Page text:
Read Scripture Blog: Week 1

I hate working out. Even when I was doing P90-X every day and in the best shape of my life at 22, it wasn’t the working out itself that kept me in the program. It wasn’t even the results. It was mostly the friends that I had at the time and their commitment to working out – getting faster, stronger, more agile – that kept pushing me to wake up and work out. But I hate working out. Yet, there is an undeniable principle that I have learned over the years about working out that really does apply to reading the Scriptures too. And surprisingly no, it’s not the daily commitment. It’s that fact that “you get out what you put in”.
For people that work out, the effort that they put in is rewarded with an equal exchange of results on the other end. I know that the days where I have gone to work out, but its just to work out, that there’s not an abundance of effort on my part, but rather I put out just enough to do the work and move on. Those days, I know, are not obtaining the best results. The days that I sweat profusely however, the days that I want to throw up, the days that I regret the next day when I try to move, those are the days that I know are rewarded with the results I’m wanting.
The same principle is true of reading Scripture and meditating on it daily. The days that I wake up and read, just to read and move on, are the days that I don’t truly experience the best results. There is an inherent good in being in the Word, just as there is an inherent good in working out, but there is very little to be gained from going through the motions. The days that I focus in though ,the days that I am tender to what I’m reading, the days that I allow God to speak to me instead of trying to speak for Him, those are the days that I know are rewarded with the results I’m wanting.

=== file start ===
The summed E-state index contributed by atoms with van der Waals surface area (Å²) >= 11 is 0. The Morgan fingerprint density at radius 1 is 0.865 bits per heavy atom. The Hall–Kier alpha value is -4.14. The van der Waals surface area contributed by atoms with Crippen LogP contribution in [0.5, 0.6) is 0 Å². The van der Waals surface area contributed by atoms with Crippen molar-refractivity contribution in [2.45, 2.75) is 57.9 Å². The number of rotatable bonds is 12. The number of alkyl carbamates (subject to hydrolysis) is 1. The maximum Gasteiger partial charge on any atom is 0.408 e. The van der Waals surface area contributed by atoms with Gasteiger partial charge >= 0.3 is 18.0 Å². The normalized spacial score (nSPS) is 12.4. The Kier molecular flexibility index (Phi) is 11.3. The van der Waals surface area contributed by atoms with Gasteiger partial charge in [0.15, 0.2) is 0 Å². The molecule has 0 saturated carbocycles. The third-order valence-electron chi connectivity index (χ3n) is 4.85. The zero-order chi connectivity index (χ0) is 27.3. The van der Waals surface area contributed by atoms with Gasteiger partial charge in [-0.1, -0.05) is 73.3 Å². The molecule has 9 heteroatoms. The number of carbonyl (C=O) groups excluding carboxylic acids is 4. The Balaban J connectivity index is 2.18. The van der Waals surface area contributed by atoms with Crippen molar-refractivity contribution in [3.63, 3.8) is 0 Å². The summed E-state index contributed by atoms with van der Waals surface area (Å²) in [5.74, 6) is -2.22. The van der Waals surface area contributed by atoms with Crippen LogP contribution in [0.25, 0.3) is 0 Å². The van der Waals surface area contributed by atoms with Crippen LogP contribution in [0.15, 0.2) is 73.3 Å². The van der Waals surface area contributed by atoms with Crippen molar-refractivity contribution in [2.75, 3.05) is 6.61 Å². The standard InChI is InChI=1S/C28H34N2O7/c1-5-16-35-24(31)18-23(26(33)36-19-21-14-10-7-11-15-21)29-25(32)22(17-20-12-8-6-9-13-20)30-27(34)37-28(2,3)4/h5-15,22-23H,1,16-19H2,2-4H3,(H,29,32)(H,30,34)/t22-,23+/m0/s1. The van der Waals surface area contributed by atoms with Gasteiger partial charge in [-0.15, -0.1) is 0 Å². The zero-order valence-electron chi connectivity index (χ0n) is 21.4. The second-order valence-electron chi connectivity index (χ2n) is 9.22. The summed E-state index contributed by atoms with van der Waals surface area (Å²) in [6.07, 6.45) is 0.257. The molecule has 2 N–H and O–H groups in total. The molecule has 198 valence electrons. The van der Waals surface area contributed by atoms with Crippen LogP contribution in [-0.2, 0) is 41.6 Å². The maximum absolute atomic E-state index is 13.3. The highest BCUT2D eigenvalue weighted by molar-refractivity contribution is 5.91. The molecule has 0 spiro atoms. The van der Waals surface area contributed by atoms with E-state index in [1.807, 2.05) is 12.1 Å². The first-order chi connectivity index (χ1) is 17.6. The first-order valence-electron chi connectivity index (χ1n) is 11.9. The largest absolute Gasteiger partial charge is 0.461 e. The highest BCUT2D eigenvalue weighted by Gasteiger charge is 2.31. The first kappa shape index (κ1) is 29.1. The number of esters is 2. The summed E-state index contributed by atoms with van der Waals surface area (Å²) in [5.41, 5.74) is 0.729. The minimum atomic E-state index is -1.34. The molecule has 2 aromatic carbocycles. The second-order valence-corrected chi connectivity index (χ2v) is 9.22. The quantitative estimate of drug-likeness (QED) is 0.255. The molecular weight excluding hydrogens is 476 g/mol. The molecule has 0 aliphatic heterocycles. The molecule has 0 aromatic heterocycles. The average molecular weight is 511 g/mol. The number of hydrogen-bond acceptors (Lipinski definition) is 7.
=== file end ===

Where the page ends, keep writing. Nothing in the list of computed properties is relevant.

I wish that working out were easier. I know the simple math of losing weight and gaining muscle (Output > Input; Calories In < Calories Out) but knowing the math doesn’t help me eat less or work out more. Instead, the hard work needs to be put into the task at hand. Likewise, I wish that growing in Christ were easier. I know the simple truth of salvation and life (Justification = Glorification; the one who is faithful will be given life) but knowing the truth doesn’t help me sin less or serve more. Instead the hard work needs to be put into the task at hand.
And so, as you begin this journey of faith and commitment, I hope that these words give you encouragement and resolve to put in the hard work this year. As with my work out experiences years ago, the thing I look forward to most is the “community of commitment” that will push me to wake up early, sacrifice my comfort time, re-prioritize, read on the weekends, and submit to God’s Word. I hope you will feel free to share your lessons, struggles and rewards with your church family throughout this journey! Put in the work and expect the results.